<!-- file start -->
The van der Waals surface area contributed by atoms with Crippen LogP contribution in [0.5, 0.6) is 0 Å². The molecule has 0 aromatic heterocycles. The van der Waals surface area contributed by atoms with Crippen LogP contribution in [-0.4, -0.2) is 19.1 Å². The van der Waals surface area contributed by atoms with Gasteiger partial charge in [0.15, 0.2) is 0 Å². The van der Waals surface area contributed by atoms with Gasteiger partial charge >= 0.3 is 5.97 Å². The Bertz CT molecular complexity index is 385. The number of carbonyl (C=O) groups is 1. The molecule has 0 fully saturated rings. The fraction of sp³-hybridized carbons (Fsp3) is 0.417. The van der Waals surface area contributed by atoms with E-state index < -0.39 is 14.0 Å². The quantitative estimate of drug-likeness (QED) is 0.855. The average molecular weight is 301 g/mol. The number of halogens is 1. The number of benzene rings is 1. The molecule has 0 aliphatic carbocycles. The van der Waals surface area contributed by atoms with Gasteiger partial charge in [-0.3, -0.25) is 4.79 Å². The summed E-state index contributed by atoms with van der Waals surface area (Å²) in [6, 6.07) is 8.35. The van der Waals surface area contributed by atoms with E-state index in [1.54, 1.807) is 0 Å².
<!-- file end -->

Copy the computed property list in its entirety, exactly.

The van der Waals surface area contributed by atoms with Crippen LogP contribution in [0.5, 0.6) is 0 Å². The molecule has 0 aromatic heterocycles. The van der Waals surface area contributed by atoms with Crippen LogP contribution in [-0.4, -0.2) is 19.1 Å². The van der Waals surface area contributed by atoms with Gasteiger partial charge in [0.15, 0.2) is 0 Å². The van der Waals surface area contributed by atoms with Gasteiger partial charge >= 0.3 is 5.97 Å². The Bertz CT molecular complexity index is 385. The number of carbonyl (C=O) groups is 1. The molecule has 0 fully saturated rings. The fraction of sp³-hybridized carbons (Fsp3) is 0.417. The van der Waals surface area contributed by atoms with E-state index < -0.39 is 14.0 Å². The quantitative estimate of drug-likeness (QED) is 0.855. The average molecular weight is 301 g/mol. The number of halogens is 1. The number of benzene rings is 1. The molecule has 0 aliphatic carbocycles. The van der Waals surface area contributed by atoms with Gasteiger partial charge in [-0.3, -0.25) is 4.79 Å². The summed E-state index contributed by atoms with van der Waals surface area (Å²) in [6, 6.07) is 8.35. The van der Waals surface area contributed by atoms with E-state index in [1.54, 1.807) is 0 Å².